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The building, which was paid for by wealthy fabric merchant Sir Baptist Hicks (or Hickes), 1st Viscount Campden, opened in 1611 on land that had been granted to the magistrates of Middlesex by James I the previous year.
At the first session in the new building, it was resolved that the building would be named "Hicks-hall" in honour of its patron. For more than 160 years, Hicks Hall was used to hear cases in the county of Middlesex. It is mentioned in many contemporary reports and in Samuel Pepys's diary. One notable case was on 9 October 1660, when a grand jury was held for several men who signed the death warrant of Charles I.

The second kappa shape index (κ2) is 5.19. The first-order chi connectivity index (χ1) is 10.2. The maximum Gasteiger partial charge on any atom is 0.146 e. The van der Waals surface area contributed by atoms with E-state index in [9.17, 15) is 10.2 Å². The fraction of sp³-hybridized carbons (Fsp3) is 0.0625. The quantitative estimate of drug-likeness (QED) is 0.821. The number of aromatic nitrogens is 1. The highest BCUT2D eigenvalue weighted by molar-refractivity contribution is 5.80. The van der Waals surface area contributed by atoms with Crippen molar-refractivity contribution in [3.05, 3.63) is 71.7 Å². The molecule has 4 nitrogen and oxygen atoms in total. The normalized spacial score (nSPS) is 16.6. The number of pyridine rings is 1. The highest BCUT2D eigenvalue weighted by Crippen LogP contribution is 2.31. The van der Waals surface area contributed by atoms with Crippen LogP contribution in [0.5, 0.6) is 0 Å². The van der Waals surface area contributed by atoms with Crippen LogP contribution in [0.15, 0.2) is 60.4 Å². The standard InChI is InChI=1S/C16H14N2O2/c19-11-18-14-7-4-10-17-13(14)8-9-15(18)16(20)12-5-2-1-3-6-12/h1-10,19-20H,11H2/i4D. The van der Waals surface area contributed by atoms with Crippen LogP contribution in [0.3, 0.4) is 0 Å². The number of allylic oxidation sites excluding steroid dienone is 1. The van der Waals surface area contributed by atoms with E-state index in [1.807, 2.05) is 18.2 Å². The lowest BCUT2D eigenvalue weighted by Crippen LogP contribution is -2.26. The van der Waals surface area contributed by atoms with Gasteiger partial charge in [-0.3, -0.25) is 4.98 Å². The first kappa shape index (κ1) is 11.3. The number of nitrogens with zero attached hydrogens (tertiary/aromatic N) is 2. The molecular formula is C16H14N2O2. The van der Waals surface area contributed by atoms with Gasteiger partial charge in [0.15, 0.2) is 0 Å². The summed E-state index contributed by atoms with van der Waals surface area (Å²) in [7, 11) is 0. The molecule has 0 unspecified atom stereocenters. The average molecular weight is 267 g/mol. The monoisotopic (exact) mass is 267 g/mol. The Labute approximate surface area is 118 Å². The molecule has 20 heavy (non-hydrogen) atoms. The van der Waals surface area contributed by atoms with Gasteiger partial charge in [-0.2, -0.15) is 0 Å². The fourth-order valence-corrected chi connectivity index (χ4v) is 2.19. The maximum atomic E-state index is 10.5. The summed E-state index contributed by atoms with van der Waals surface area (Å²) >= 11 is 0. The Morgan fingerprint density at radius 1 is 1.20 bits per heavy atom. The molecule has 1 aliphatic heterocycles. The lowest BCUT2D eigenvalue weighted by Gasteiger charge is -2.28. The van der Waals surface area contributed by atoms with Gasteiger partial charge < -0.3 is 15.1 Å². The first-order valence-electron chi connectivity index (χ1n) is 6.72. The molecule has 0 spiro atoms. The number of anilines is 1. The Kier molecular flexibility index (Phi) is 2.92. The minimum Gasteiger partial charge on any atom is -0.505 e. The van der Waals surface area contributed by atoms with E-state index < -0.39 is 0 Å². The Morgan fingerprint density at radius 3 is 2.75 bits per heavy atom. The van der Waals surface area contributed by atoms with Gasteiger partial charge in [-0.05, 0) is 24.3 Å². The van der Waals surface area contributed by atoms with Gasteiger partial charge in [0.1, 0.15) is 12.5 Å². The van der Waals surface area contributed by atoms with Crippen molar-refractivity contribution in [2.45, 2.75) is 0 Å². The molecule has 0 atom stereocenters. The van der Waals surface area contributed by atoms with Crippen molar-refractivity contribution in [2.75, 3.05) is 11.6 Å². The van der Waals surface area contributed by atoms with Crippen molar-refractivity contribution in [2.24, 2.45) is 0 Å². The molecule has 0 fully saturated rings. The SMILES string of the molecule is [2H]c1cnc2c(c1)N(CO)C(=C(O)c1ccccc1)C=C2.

Hicks Hall remained in use until 1778. By that time the building had fallen into disrepair. Considered to be no longer suitable for its legal role, it was closed and demolished. Hicks Hall sessions were transferred to the new Middlesex Sessions House at Clerkenwell Green. When it closed in 1921, cases were moved to the Sessions House in Newington.
Hicks Hall was the traditional starting point of the Great North Road and was used as the initial datum point for mileages on that road, long after the building had been demolished. Measurements were taken from the building's front, which was approximately in the middle of St John Street ("the High-street of Saint John"), at the point where St John's Lane branches off to the west.
- Norman Webster (1974) The Great North Road. Bath, Adams and Dart. pages 15–16
- Dictionary of National Biography
- Samuel Pepys' diary, 6 December 1660